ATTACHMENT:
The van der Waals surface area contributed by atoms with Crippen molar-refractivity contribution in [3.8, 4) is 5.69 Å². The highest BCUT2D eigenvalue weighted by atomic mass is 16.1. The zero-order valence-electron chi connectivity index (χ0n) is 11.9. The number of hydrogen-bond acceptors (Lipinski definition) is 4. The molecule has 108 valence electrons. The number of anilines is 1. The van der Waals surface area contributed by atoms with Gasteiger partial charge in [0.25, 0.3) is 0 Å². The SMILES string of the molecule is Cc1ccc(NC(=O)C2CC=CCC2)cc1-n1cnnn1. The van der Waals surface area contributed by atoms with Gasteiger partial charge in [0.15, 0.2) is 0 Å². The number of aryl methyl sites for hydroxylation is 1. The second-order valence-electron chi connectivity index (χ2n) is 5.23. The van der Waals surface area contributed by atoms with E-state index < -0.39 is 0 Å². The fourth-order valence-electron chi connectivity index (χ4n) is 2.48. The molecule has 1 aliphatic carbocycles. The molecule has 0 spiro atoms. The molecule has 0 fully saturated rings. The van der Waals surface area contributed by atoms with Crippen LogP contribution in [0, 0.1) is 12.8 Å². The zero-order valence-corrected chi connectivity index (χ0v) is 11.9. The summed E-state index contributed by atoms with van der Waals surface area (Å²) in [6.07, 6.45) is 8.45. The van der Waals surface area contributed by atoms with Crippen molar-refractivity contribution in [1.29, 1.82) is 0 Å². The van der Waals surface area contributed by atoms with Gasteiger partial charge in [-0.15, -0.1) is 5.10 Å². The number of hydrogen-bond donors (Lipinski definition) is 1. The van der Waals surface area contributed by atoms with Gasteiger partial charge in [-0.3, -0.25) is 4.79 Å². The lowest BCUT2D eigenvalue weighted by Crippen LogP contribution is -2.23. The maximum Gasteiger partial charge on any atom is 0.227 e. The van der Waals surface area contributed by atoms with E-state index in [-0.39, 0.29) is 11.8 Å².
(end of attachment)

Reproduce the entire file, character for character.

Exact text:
The van der Waals surface area contributed by atoms with Crippen molar-refractivity contribution in [3.8, 4) is 5.69 Å². The highest BCUT2D eigenvalue weighted by atomic mass is 16.1. The zero-order valence-electron chi connectivity index (χ0n) is 11.9. The number of hydrogen-bond acceptors (Lipinski definition) is 4. The molecule has 108 valence electrons. The number of anilines is 1. The van der Waals surface area contributed by atoms with Gasteiger partial charge in [0.25, 0.3) is 0 Å². The SMILES string of the molecule is Cc1ccc(NC(=O)C2CC=CCC2)cc1-n1cnnn1. The van der Waals surface area contributed by atoms with Gasteiger partial charge in [0.15, 0.2) is 0 Å². The number of aryl methyl sites for hydroxylation is 1. The second-order valence-electron chi connectivity index (χ2n) is 5.23. The van der Waals surface area contributed by atoms with E-state index < -0.39 is 0 Å². The fourth-order valence-electron chi connectivity index (χ4n) is 2.48. The molecule has 1 aliphatic carbocycles. The molecule has 0 spiro atoms. The molecule has 0 fully saturated rings. The van der Waals surface area contributed by atoms with Crippen LogP contribution in [0, 0.1) is 12.8 Å². The zero-order valence-corrected chi connectivity index (χ0v) is 11.9. The summed E-state index contributed by atoms with van der Waals surface area (Å²) in [6.07, 6.45) is 8.45. The van der Waals surface area contributed by atoms with Crippen molar-refractivity contribution in [1.29, 1.82) is 0 Å². The van der Waals surface area contributed by atoms with Gasteiger partial charge in [-0.15, -0.1) is 5.10 Å². The number of hydrogen-bond donors (Lipinski definition) is 1. The van der Waals surface area contributed by atoms with Gasteiger partial charge in [-0.3, -0.25) is 4.79 Å². The lowest BCUT2D eigenvalue weighted by Crippen LogP contribution is -2.23. The maximum Gasteiger partial charge on any atom is 0.227 e. The van der Waals surface area contributed by atoms with E-state index in [-0.39, 0.29) is 11.8 Å².